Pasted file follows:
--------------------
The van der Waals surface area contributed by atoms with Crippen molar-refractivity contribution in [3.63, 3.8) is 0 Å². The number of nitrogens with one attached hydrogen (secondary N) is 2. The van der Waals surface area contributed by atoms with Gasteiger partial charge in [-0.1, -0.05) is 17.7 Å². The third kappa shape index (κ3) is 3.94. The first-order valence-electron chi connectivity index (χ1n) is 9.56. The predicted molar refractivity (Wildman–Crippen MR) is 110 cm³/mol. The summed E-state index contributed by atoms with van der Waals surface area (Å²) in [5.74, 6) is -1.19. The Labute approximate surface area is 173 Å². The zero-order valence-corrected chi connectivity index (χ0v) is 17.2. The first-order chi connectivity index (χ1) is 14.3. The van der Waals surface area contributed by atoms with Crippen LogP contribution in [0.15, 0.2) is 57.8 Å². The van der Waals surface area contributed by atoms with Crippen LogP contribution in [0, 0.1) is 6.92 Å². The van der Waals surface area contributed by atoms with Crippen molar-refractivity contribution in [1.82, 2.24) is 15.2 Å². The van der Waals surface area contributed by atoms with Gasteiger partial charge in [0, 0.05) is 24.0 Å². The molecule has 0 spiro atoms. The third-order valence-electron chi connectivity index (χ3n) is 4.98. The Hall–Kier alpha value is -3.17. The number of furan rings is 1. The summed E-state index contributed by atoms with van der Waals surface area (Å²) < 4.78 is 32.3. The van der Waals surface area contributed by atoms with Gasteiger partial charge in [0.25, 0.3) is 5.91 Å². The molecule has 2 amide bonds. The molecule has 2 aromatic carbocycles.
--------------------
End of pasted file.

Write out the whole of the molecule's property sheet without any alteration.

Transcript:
The van der Waals surface area contributed by atoms with Crippen molar-refractivity contribution in [3.63, 3.8) is 0 Å². The number of nitrogens with one attached hydrogen (secondary N) is 2. The van der Waals surface area contributed by atoms with Gasteiger partial charge in [-0.1, -0.05) is 17.7 Å². The third kappa shape index (κ3) is 3.94. The first-order valence-electron chi connectivity index (χ1n) is 9.56. The predicted molar refractivity (Wildman–Crippen MR) is 110 cm³/mol. The summed E-state index contributed by atoms with van der Waals surface area (Å²) in [5.74, 6) is -1.19. The Labute approximate surface area is 173 Å². The zero-order valence-corrected chi connectivity index (χ0v) is 17.2. The first-order chi connectivity index (χ1) is 14.3. The van der Waals surface area contributed by atoms with Crippen LogP contribution in [0.15, 0.2) is 57.8 Å². The van der Waals surface area contributed by atoms with Crippen LogP contribution in [0, 0.1) is 6.92 Å². The van der Waals surface area contributed by atoms with Crippen molar-refractivity contribution in [1.82, 2.24) is 15.2 Å². The van der Waals surface area contributed by atoms with Gasteiger partial charge in [0, 0.05) is 24.0 Å². The molecule has 0 spiro atoms. The third-order valence-electron chi connectivity index (χ3n) is 4.98. The Hall–Kier alpha value is -3.17. The number of furan rings is 1. The summed E-state index contributed by atoms with van der Waals surface area (Å²) < 4.78 is 32.3. The van der Waals surface area contributed by atoms with Gasteiger partial charge in [0.25, 0.3) is 5.91 Å². The molecule has 2 amide bonds. The molecule has 2 aromatic carbocycles.